Yes you need this book
Stop wasting time and get this book before you study. It is what you will use on the PE test. You need to be familiar with it and tab the important sections. It is very well organized and the index is priceless. I'd recommend getting the index in a separate 3-ring binder.
As a water-resources depth taker, I probably did NOT need the latest version. The math is the same and there are no real "codes" to update for that section. I used this book exclusively, with additional review course notes, and one wastewater book from college.
39 of 41 people found the following review helpful.
Essential for the PE exam
By J.L. Pettimore IV
If you're reading these reviews undoubtedly you know what this is and why you need this for the Civil PE exam.
That said, as far as I can tell this is pretty much the only comprehensive reference available for the exam so rather than talk more about the CERM itself I wanted to break down some things that helped me use the manual to study and pass the PE exam the first time:
1) Download and print out a copy of the index for the CERM from the PPI website, bind it separately, and use that to look stuff up while studying and taking the exam to avoid constantly flipping around in the manual between the index and the chapters. Saves lots of time and aggravation working from multiple places in the CERM. I learned this from people in my review class and never would've thought of this on my own which is why I wanted to share it here.
2) For the most used equations, write the constants and such in the margins next to the equations. Highlight the equations to make them pop from the columns of text in the book. This did a few things for me: familiarize me again with the equations and constants, help me remember how to use the equations, and also save me time looking for constants in the back or whatever. I did this the month before my review class started, helped me find what's in the manual too before I got into the heavy duty working of problems during my review class for hours on end.
3) Tab everything possible. The exam is all about speed (~5 min/question...) so make sure you can find what you need real fast. I used a combination of heavy duty tabs with paper inserts and the sticky flags. I color coded the tabs by topic and tabbed my manual as follows: tabs across the top for tables of data (e.g. water demands per capita per day, wastewater production per capita per day, etc), tabs down the sides for specific topics/equations (e.g. shallow foundations, water hammer, that CM workflow diagram whose name escapes me right now, etc), tabs across the bottom for the reference tables in the back (e.g. head losses for specific fittings, moments of inertia for generic shapes, the Ten State's regs, etc).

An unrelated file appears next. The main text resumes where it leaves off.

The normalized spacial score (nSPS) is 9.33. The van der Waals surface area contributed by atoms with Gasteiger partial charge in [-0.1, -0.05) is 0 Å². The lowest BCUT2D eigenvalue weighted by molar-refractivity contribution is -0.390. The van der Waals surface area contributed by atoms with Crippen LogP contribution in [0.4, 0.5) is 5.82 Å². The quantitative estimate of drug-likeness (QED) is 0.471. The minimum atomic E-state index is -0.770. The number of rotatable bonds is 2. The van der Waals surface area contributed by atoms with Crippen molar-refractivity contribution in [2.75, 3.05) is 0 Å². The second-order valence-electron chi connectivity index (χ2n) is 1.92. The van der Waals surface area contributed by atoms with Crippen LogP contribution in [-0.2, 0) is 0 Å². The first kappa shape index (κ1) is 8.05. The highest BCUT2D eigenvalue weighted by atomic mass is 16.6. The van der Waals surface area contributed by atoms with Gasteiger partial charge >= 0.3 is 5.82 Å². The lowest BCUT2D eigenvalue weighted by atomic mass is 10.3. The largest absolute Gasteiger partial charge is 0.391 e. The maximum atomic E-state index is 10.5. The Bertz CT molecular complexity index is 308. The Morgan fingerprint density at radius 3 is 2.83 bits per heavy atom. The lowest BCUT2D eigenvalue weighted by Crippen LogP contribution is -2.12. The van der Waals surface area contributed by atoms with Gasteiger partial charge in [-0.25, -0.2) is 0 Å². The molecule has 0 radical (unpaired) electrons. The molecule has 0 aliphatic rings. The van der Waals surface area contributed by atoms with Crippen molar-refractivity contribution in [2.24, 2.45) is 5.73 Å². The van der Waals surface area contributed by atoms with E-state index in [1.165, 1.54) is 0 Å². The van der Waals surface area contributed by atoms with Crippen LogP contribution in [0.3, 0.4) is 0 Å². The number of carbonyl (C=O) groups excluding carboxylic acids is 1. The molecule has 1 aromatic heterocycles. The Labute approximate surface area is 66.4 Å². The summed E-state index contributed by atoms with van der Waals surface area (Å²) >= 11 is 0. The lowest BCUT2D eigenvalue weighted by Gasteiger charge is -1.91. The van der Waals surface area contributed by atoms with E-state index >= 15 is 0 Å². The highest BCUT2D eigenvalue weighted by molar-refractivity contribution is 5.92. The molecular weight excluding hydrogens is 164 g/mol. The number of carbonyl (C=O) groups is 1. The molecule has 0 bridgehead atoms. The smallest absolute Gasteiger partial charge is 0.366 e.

Seemed to work real well, I probably had a few too many flags/tabs but I only needed to use the index to find something a few times during the exam so I guess I did okay there. I left all my tabs and flags in the CERM after finding out I passed since it makes the book look real salty and reminds me of the pain I went through studying and taking the exam.
Bottom line here: Know what's in the book and where to find it. The morning exam was pretty much straight out of the CERM and my review class, quite literally 95% of the questions were pure muscle memory from using the CERM to study. The PM exam was the similar but about 25% of the questions couldn't be answered out of the CERM and needed an outside reference (master's level stuff in my opinion and I don't have an MSCE so I just did what I could and guessed the rest).
4) Use the CERM as much as possible while studying. I know this sounds obvious but I first attempted studying with stacks of textbooks from engineering school in addition to my CERM and quickly realized it would never work. You need to become as familiar as possible with the CERM if you want a ghost of a chance of passing, and you'll be amazed what's in there if you look. Also, you will not have time to flip around between 20 books during the exam so just get used to using the CERM as much as possible while studying. Heck, sleep with your CERM if you have to and take it with you to lunch. Remember, there are many CERMs but this one is mine, without my CERM I am nothing, without me my CERM is a monitor stand.
For the exam, I only brought in my trusty marked up and tabbed CERM, my open channel hydraulics book, and my (undergrad) geotech book along with my notes and sample problems from my review class. I spent probably 80% of my time in the exam using the CERM, my other references were nearly useless save for some rando oddball questions I was able to find during my spare time to get some extra points. The CERM and a few other things were enough to get me through the WR exam and I am neither a water resources engineer by practice nor the kid from Good Will Hunting.
5) Take a review class if at all possible. I was fortunate to find one an hour away on Saturdays. It helped me get into the mode of studying a lot (I kept records and including 56 hours of class I spent about 250 hours preparing for the exam over about 3.5 months, did nothing the two weeks before the test due to burnout and a work trip during which I was not going to study in the hotel at night), helped me realize I wasn't the only one fighting my way through the pain and misery, and helped me learn enough to get by in areas that I had little to no college coursework on (e.g. transpo, econ, etc). The review was kinda costly but I figure I got off cheap passing the PE the first time.